From the linguistic viewpoint, and taking into account the real usage of the Greek Christian literature, it would be tempting to suppose that Kitovras means either prophet Jonah himself or the sea monster who threw him up, but according to an unknown tradition about Jonah.

The existence of some unknown tradition juxtaposing Jonah and Solomon is out of doubts. This tradition reveals itself in the common background of Jesus’ words in Mt 12:39–42 // Lc 11:29–32 and a prayer in mTaanit II, 4. Unfortunately, we largely ignore its contents[8]. The gospel data allow, however, to note that Jonah is mentioned in the context of his three-day journey within the sea monster, and Solomon is mentioned in the context of his wisdom and the visit of the Queen of Sheba. All this is perfectly fitting the context of our present Courts of Solomon.

Thus, without rejecting definitively the hypothesis that kitovras means “centaur”, we have to consider alternative hypotheses that it is either a nickname of the prophet Jonah or that of the sea monster that swallowed him from some legend connecting Jonah with Solomon. Of course, other possibilities are not to be excluded as well.

[1] J. Luria [= Ya. S. Lur’e],  Une légende inconnue de Salomon et Kitovras dans un manuscrit du XVe siècle, Revue des études slaves 48 (1964) 7–11.

[2] В. В. Кавельмахер, К истории Васильевских дверей Софии Новгородской [V. V. Kavel’maxer, To the History of Vasilij Doors of the Sophia of Novgorod], in: Зубовские чтения. Вып. 2 (Струнино, 2004) 139–152.

[3] See now: K. Kovalchuk, Celebrating the Encaenia of St Sophia in Constantinople: Liturgical Context, Literary Associations, and Ideological Significance of the Byzantine Diegesis. Doctoral dissertation, Katholieke Universiteit Leuven. Promotor: P. Van Deun (Leuven, 2008), as well as her article in the present volume.

[4] I agree with Anna Marie Schwemer, Studien zu den frühjüdischen Prophetenlegenden. Vitae Prophetarum, 2 Bde (Tübingen, 1995-1996) (TSAJ, 49-50), and disagree with David Satran, Biblical Prophets in Byzantine Palestine. Reassessing the Lives of Prophets (Leiden, 1995) (SVTP, 11) (the latter believes that the Vitae Prophetarum are a 4th century Christian work).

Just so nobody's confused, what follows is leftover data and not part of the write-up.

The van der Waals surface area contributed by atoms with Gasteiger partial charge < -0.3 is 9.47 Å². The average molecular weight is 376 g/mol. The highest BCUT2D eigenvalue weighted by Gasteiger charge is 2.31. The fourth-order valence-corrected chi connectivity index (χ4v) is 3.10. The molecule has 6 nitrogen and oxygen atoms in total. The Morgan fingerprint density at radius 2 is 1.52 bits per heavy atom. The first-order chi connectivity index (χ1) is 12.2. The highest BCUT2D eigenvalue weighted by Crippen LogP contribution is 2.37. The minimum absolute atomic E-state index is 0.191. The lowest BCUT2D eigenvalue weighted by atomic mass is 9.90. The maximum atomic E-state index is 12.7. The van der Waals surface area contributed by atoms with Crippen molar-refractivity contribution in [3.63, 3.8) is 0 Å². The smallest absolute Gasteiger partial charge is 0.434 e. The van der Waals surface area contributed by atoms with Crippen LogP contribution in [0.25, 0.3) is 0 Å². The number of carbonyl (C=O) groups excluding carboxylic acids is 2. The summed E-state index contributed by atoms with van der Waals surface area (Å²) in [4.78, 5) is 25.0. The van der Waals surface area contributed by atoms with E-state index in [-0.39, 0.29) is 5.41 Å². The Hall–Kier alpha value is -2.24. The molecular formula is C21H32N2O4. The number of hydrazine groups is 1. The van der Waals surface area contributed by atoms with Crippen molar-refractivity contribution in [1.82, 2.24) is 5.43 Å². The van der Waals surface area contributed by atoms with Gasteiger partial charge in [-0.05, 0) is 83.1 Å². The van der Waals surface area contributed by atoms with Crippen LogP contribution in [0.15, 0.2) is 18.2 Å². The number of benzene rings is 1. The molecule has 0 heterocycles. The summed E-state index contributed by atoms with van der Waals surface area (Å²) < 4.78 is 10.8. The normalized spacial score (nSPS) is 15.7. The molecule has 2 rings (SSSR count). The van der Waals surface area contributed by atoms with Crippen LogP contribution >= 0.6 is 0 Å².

[5] A wildcard search κητ* AND βρασ* (within 3 lines) on the data base of the TLG results in, apart from four different recensions of the Vitae Prophetarum, their fifth recension known as De prophetarum vita et obitu under the name of Epiphanius, and the sixth recension of the Life of Jonah within the Synaxarium of Constantinople (on September 21), the following authors: Josephus (Ant 9:213), Claudius Aelianus (2nd–3rd cent. AD), De natura animalium (with no connection to Jonah), anonymous (7th cen.) Chronicon paschale, George Cedrenus (Compendium historiarum, 11th–12th cent.), George Tornices (12th cent., letters), Gregory Palamas (14th cent., homily).

[6] G. W. H. Lampe, A Patristic Greek Lexicon (Oxford, 1961) 304. Gregory Nazianzen, Carmina de se ipso, PG 37, 1414 A: Οὐκ ἠγνόουν Ἰωνᾶν, ὃς Θεοῦ λόγον Ἔφευγεν, ἀλλἐλήφθη Κλύδωνι, κλήρῳ, θηρίῳ, γαστρὶ, βράσει, Ἐξ ὧν κήρυξ, κήρυξ (“I do know Jonah, who fled from the word of God, but was picked up by the tempest, by the lot, by the beast, by the womb, by throwing up, because of whom the preacher (became) preacher”).

[7] Cf. the corresponding lemmas in H. G. Liddell, R. Scott, H. S. Jones, with the assistance of R. McKenzie, A Greek-English Lexicon (Oxford, 1940) [electronic edition at] and </span></span>Ν. Καζαζης, Τ. Α. Καραναστασης (επιμ.), Επιτομή του Λεξικού της Μεσαιωνικής Ελληνικής Δημώδους Γραμματείας (1100-1669) του Εμμανουήλ Κριαρά, τόμ. A΄, B΄ (Θεσσαλονίκη, 2001–2003) [electronic edition at].

[8] D. Correns, Jona und Salomo, in: W. Haubeck, M. Bachmann, hrsg., Wort in der Zeit: neutestamentliche Studien . Festgabe für Karl Heinrich Rengstorf zum 75. Geburtstag (Leiden, 1980) 86–94.